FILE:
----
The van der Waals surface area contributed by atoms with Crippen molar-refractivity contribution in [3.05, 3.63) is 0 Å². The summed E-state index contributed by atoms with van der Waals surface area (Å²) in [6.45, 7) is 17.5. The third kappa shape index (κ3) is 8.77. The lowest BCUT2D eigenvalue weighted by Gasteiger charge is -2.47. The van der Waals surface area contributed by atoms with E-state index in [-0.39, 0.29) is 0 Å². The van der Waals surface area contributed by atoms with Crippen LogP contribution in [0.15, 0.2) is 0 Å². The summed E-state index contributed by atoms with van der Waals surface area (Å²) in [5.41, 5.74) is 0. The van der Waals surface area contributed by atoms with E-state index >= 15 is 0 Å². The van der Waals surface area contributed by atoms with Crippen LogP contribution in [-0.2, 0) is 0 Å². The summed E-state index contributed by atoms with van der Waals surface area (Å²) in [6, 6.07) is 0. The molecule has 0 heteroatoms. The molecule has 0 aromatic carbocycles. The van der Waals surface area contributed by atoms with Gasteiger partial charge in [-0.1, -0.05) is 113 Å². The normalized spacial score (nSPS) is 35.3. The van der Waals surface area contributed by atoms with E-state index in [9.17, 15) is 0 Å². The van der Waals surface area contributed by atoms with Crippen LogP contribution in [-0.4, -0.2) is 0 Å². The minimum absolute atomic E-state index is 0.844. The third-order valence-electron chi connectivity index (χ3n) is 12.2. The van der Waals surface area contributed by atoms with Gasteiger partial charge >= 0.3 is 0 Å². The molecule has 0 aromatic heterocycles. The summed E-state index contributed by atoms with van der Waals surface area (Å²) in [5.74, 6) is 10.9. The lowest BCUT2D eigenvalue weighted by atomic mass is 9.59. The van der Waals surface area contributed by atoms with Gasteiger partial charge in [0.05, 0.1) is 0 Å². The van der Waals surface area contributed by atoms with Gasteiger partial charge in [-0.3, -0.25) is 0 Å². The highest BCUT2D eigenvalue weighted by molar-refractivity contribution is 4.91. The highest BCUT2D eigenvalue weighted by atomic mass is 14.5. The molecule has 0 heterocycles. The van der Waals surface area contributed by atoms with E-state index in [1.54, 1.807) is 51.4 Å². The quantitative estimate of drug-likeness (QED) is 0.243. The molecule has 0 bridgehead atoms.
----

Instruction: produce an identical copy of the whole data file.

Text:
The van der Waals surface area contributed by atoms with Crippen molar-refractivity contribution in [3.05, 3.63) is 0 Å². The summed E-state index contributed by atoms with van der Waals surface area (Å²) in [6.45, 7) is 17.5. The third kappa shape index (κ3) is 8.77. The lowest BCUT2D eigenvalue weighted by Gasteiger charge is -2.47. The van der Waals surface area contributed by atoms with E-state index in [-0.39, 0.29) is 0 Å². The van der Waals surface area contributed by atoms with Crippen LogP contribution in [0.15, 0.2) is 0 Å². The summed E-state index contributed by atoms with van der Waals surface area (Å²) in [5.41, 5.74) is 0. The van der Waals surface area contributed by atoms with E-state index >= 15 is 0 Å². The van der Waals surface area contributed by atoms with Crippen LogP contribution in [-0.2, 0) is 0 Å². The summed E-state index contributed by atoms with van der Waals surface area (Å²) in [6, 6.07) is 0. The molecule has 0 heteroatoms. The molecule has 0 aromatic carbocycles. The van der Waals surface area contributed by atoms with Gasteiger partial charge in [-0.1, -0.05) is 113 Å². The normalized spacial score (nSPS) is 35.3. The van der Waals surface area contributed by atoms with E-state index in [9.17, 15) is 0 Å². The van der Waals surface area contributed by atoms with Crippen LogP contribution in [-0.4, -0.2) is 0 Å². The minimum absolute atomic E-state index is 0.844. The third-order valence-electron chi connectivity index (χ3n) is 12.2. The van der Waals surface area contributed by atoms with Gasteiger partial charge >= 0.3 is 0 Å². The molecule has 0 aromatic heterocycles. The summed E-state index contributed by atoms with van der Waals surface area (Å²) in [5.74, 6) is 10.9. The lowest BCUT2D eigenvalue weighted by atomic mass is 9.59. The van der Waals surface area contributed by atoms with Gasteiger partial charge in [0.05, 0.1) is 0 Å². The van der Waals surface area contributed by atoms with Gasteiger partial charge in [-0.3, -0.25) is 0 Å². The highest BCUT2D eigenvalue weighted by molar-refractivity contribution is 4.91. The highest BCUT2D eigenvalue weighted by atomic mass is 14.5. The molecule has 0 heterocycles. The van der Waals surface area contributed by atoms with E-state index in [1.54, 1.807) is 51.4 Å². The quantitative estimate of drug-likeness (QED) is 0.243. The molecule has 0 bridgehead atoms.